The mysteriously prolific H.P. Bayne
H.P. Bayne's first ghostly mystery, Black Candle, was unleashed in 2018. Since then, the by-day crime reporter has published six more novels in the Sullivan Gray series, plus a stack of standalone stories featuring the same characters. The books frequently appear in Amazon's top 100 in categories like ghost suspense and psychic suspense, and it's easy to see why. Her writing is clean, her plots taut, her characters real. Read on and discover the mysterious Bayne below.
Welcome, HP. You come by your fascination with mysteries honestly; I understand you are also a crime reporter. Can you tell us a bit about how factual writing turned into fiction?
Hi, JC, and thanks for the invite! I’ve been a crime reporter for two decades now, but I’ve been writing fiction far longer than that. Crime reporting has definitely helped big time when it’s come to my fiction. I don’t write about the cases I’ve covered, although they can inform my books in various ways. Most notably, I’ve spoken to numerous victims of crime and their families — particularly those impacted by homicide — so I’ve gained a perspective that’s enabled me, I think, to paint a picture not only of the crime itself but of those touched by it. I’ve also been lucky enough to get to know numerous members of law enforcement and the legal/judicial community who are always willing to answer questions for me related to my fiction. At the same time, I feel that novel writing has vastly improved my feature writing at my reporting job, so the two really complement each other.
This isn't just fiction, however. It's also about a tortured soul who sees ghosts. How did you develop the concept, and why ghosts?
I’ve always been a fan of gothic novels and shows. Since I was a kid, I’ve been fascinated by ghosts and read or watched shows about them whenever I could. That said, I never really considered seriously incorporating ghosts into my crime fiction until a few years ago when I came up for the idea of a mystery series featuring a guy who sees the ghosts of homicide victims. I had actually planned to finish up a trilogy in a more standard police procedural/thriller series, but I instead opted to write and release the series related to my ghost-seeing amateur detective. The time felt right for it, and I’m glad now I went that route.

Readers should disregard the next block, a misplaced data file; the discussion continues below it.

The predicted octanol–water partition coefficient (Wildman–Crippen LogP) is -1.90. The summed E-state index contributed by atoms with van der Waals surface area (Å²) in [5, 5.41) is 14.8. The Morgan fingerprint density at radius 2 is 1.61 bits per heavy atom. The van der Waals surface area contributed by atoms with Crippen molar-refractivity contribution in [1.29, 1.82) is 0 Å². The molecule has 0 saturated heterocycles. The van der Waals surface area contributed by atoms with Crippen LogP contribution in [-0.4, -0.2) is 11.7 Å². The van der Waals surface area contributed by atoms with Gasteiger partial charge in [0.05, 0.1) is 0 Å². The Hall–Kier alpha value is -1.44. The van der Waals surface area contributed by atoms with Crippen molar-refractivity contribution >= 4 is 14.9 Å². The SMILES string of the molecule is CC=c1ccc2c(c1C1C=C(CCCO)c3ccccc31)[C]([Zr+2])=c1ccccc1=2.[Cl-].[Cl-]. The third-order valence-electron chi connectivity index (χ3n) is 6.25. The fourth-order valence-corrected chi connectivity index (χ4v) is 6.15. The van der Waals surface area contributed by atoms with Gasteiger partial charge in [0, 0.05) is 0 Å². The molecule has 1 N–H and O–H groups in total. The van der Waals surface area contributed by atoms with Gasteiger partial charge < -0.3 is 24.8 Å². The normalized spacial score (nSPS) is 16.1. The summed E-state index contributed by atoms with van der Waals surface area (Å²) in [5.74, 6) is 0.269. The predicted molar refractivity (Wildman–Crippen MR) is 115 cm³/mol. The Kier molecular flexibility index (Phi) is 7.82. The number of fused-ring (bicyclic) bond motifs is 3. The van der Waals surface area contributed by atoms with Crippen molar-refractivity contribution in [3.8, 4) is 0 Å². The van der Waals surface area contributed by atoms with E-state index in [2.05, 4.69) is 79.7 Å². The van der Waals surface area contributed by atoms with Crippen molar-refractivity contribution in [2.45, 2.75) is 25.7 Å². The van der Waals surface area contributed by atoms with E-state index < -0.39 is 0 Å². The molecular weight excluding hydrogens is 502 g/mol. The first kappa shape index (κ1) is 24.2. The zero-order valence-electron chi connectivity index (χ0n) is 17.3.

Talk a bit about the two main characters, Sullivan Gray and his brother Dez. How do they work together?
The two main characters are Sullivan “Sully” Gray (the fellow who sees ghosts) and his foster brother, Dez Braddock. At the start, Dez is a police officer and Sully’s a bartender. As the series continues, Dez eventually loses his job, and he and Sully start working for a private investigator. By the time the spin-off series begins, they’re fully entrenched in that career.
As far as the characters themselves go, I’m a huge fan of “buddy cop/soldier/investigator” novels and shows, and I struggle to find series focused specifically on this type of relationship. The most recent (and highly successful) obvious example are the Winchester brothers on Supernatural — a show I really loved. Many of the other series I’m writing have a buddy element to them, and I thought it would be fun to write a pair of brothers, sort of like Sam and Dean, who are super-close but tend to peck at each other sometimes as well. Unlike the Winchesters, my guys focus solely on homicide cases with ghosts involved, but the brother dynamic is a commonality — one I’ve found my readers really love.